The Eurovision Song Contest has never been more important, and I don’t just mean for fans of feathers, sequins and some eyebrow-raising exhibitionism.
This year’s Contest, with the grand final taking place in Rotterdam on Saturday evening where James Newman will represent the UK, will be the first competition post-Brexit and promises to test how good, or perhaps not, our relations really are with our European neighbours (and Israel and Australia, but let’s not get technical).
The delightful paradox has always been that politics ‘in lyrics, speeches or gestures’ at Eurovision are all banned by the EBU, rules enforced by the sinister sounding’ Reference Group’. Back in 2009, Georgia fell foul with its group’s lyrics ‘We don’t wanna put in’ – apparently a bit dissident-sounding to the Committee’s ear.
Despite the rules, though, I think we’d all be a bit concerned if Eurovision came around and the Cypriot jury didn’t announce, with a straight face, that 12 points were going to Greece. Politics has been laced into the Contest ever since 1956 when, in the same year six countries signed up for a ‘customs union’, exactly the same six nations participated in the very first trans-European singing contest. The UK didn’t sign up initially, but soon became one of its mightiest competitors, having won five times and come second fifteen times, before picking up our ball and feigning indifference in recent years.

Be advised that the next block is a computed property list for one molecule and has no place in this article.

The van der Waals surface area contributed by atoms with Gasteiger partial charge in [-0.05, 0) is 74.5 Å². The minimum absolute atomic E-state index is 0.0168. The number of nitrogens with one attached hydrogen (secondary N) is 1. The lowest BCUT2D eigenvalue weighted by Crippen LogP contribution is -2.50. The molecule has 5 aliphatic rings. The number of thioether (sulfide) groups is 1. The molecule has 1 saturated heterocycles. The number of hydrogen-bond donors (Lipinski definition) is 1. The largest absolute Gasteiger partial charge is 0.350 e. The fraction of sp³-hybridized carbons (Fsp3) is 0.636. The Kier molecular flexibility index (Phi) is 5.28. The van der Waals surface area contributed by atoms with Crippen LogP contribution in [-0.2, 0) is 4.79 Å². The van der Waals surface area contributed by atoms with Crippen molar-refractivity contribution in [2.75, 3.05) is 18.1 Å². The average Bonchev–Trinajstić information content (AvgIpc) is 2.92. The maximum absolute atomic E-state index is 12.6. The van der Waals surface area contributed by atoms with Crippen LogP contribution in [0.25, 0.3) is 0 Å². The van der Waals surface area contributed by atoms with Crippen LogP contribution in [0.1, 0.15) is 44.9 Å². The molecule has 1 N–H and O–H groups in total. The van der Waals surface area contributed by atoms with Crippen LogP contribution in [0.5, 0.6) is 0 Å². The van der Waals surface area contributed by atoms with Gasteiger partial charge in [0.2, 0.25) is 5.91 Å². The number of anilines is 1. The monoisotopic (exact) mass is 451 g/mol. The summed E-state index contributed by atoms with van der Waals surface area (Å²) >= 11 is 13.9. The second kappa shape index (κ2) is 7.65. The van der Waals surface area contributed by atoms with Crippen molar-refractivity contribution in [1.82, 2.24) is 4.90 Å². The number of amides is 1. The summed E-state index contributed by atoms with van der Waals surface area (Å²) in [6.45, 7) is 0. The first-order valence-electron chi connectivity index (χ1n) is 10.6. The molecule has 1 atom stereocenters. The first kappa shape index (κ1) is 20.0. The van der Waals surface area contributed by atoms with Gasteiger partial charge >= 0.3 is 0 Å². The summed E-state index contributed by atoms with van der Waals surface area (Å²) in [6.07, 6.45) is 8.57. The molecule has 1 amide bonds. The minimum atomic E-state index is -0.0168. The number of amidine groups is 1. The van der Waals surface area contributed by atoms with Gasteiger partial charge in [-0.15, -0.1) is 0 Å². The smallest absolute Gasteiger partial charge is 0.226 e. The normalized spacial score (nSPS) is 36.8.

In 1968, a more enthusiastic General Franco decided a Spanish win would bring his country closer to Western Europe, and so they did. Our entry that year, Cliff Richard, will never know if Spain’s victory was by means fair or foul, but Austria boycotted the following year in protest. More happily, when Estonia won in 2001 and joined the EU two years later, their Prime Minister was insistent, ‘We freed ourselves through song.